Skip to content Skip to footer

Right-Wing Groups Have Funneled $90M in Dark Money to “Moore v. Harper” Backers

Plaintiffs in the Supreme Court case seek to give politicians a pass to suppress voters and even overturn elections.

Speaker of the North Carolina House of Representatives Tim Moore talks to reporters outside the U.S. Supreme Court after he attended oral arguments in the Moore v. Harper case on December 7, 2022, in Washington, D.C.

Organizations supporting a fringe right-wing theory in a case currently before the Supreme Court that could mean the end of democracy as it’s known in the U.S. have received tens of millions of dollars from conservative dark money groups, a new report has found.

According to research by Accountable.US, over the past six years, right-wing dark money groups have given nearly $90 million to five organizations, including the Honest Elections Project and the American Legislative Exchange Council (ALEC), that have filed in court to support the anti-democratic plaintiffs in Moore v. Harper.

The single largest donor is DonorsTrust, a dark money group with ties to deep-pocketed conservatives and right-wing organizations. Since 2016, DonorsTrust has given over $70 million to these organizations. Other groups, like the Lynde & Harry Bradley Foundation and America First Works, have given millions of dollars to the organizations supporting the plaintiffs in the case.

The largest recipient of the money has been right-wing voter suppression group Honest Elections Project, receiving over $70 million from DonorsTrust and America First Works. Honest Elections Project has ties to Leonard Leo, an extremely influential conservative activist who had a hand in appointing every sitting right-wing Supreme Court justice.

The group filed a brief in September in support of the plaintiffs in Moore v. Harper, saying that a ruling in their favor would be a “net positive” for election administration.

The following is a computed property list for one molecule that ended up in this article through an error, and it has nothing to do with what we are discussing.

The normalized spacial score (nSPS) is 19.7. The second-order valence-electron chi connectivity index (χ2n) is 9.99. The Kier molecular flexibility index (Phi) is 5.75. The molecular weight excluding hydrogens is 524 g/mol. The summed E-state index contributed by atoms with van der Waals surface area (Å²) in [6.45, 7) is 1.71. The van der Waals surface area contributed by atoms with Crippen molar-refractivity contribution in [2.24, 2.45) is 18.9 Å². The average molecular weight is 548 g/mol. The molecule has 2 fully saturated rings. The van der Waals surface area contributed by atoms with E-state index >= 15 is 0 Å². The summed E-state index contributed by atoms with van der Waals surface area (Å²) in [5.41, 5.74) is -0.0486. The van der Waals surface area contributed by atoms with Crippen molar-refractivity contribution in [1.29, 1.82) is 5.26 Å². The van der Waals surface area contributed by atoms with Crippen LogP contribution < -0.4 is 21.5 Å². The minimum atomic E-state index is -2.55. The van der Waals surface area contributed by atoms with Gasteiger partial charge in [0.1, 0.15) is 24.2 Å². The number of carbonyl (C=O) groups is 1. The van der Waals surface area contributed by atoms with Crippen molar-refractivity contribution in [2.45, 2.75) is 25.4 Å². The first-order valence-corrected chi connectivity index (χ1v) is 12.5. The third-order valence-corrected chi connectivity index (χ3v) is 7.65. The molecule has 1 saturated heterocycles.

The plaintiffs are arguing for the adoption of the “independent state legislature theory” being pushed by right-wing groups that would give state legislatures the sole authority over election administration, allowing them to draw gerrymandered maps, pass voter suppression laws and potentially even overturn elections with no intervention from courts. Voting rights experts say that the theory is based on a completely distorted reading of the Constitution.

If the anti-democratic theory is adopted by the Supreme Court, it could severely weaken voting rights in the U.S.

“For the better part of a decade, wealthy conservative mega-donors secretly gave nearly $90 million through their shadowy networks to the organizations that are actively pressuring the Supreme Court to adopt a fringe legal doctrine that, if enacted, would eliminate checks and balances in our federal elections and empower state legislatures to manipulate and undermine our elections,” said Accountable.US Power and Influence Director Kayla Hancock. “We can not allow extremist groups hiding in the shadows to break down our constitutional rights and derail our democracy.”

Though dark money, the far right is increasingly taking over the U.S. court system. Anti-abortion groups have flooded state court systems with dark money campaigns to nominate or elect partisan judges to courts, while a network of conservative dark money groups has spent decades hand-picking far right Supreme Court nominees that would eventually hand down the landmark decision to overturn Roe v. Wade this year.

These groups are prolific within the right and quietly provide funding for some of the right’s most radical and dangerous movements; conservative groups that attacked Justice Ketanji Brown Jackson when President Joe Biden picked her as his Supreme Court nominee earlier this year are also behind recent far right attacks on public education and the teaching of subjects surrounding race and sexuality.